NASA probe close to the edge of the Solar system


NASA's New Horizons spacecraft will be flying by Ultima Thule, an object in the Kuiper Belt. In the space of one 72-hour period, Ultima Thule will be transformed from a pinpoint of light - a dot in the distance - to a fully explored world.

The US space agency will ring in the New Year with a live online broadcast to mark the historic flyby of the mysterious object located about four billion miles (6.4 billion kilometers) away in a dark and frigid region of space known as the Kuiper Belt. The craft is now so far from Earth that it takes six hours and eight minutes to receive a command sent from Earth.

It takes about six hours for the New Horizons data to get all the way back to Earth, and researchers expect that detailed images from the spacecraft's close flyby will be unveiled to the public on January 2.

Because of the power limits for New Horizons' transmitter, plus the extreme distances involved, the spacecraft will be sending back data at a rate of only 1,000 bits per second.

But New Horizons will finally fly by its target just after midnight on January 1, taking close-up photographs and sophisticated scientific measurements of what it sees.

Brian's "New Horizons" track (Ultima Thule mix) celebrates the whole 12-year journey of New Horizons probe, and includes a message from Stephen Hawking congratulating the team on their successful rendezvous with Pluto three years ago.

The exact shape and composition won't be known until Ultima Thule starts sending back data in a process expected to last nearly two years.

The Johns Hopkins University Applied Physics Laboratory, which built and operates the spacecraft, said Tuesday it had "zipped past" the object known as 2014 MU69, or Ultima Thule. And through the vehicle's 'eyes, ' we will begin to learn, for the very first time, what a Kuiper Belt Object is made of.

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Alice Bowman, New Horizons' mission operations manager at APL, said the spacecraft entered "encounter mode" on Wednesday.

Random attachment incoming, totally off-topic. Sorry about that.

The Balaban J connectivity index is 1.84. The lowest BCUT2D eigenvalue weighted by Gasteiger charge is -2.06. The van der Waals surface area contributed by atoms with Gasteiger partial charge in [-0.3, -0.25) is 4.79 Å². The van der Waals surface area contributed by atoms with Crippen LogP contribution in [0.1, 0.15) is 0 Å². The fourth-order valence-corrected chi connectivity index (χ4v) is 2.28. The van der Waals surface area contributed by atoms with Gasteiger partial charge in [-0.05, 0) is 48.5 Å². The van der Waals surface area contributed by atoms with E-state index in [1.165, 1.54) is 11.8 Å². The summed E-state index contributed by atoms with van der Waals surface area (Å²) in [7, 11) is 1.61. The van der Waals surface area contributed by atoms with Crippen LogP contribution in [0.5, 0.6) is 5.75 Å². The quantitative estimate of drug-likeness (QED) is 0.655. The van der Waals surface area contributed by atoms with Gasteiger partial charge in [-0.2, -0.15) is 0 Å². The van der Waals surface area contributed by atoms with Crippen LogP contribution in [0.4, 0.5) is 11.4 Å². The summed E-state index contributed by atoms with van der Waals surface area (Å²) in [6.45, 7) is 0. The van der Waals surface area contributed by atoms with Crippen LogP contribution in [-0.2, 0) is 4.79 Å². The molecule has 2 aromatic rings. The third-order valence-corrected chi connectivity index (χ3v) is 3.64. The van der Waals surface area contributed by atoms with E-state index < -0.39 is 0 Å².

"In the coming days New Horizons will go down in history!"

Ultimate Thule was unknown until 2014, eight years after New Horizons departed Earth.

"We are straining the capabilities of this spacecraft, and by tomorrow we'll know how we did", New Horizons principal investigator Alan Stern said during the news conference at the Johns Hopkins Applied Physics Laboratory.

New Horizons was set to take a total of 900 highest-resolution images throughout the flyby and the mission team will know in time how many of those images clearly show Ultima Thule. Subsequent observations suggest it is small - no more 20 miles across - and peanut shaped.

"It was Alan Stern, the project instigator of this wonderful Nasa mission, who threw down the glove last May".

The New Horizons team used the Hubble Space Telescope to search for the next Kuiper Belt object to fly by after Pluto. Though nerve-wracking for engineers, encounter mode ensures that New Horizons makes the most of its brief time near Ultima Thule.

'Because of where it was formed and the fact that Ultima is not large enough to have a geologic engine like Pluto and larger planets, we expect that Ultima is the most well-preserved sample of a planetary building block ever explored.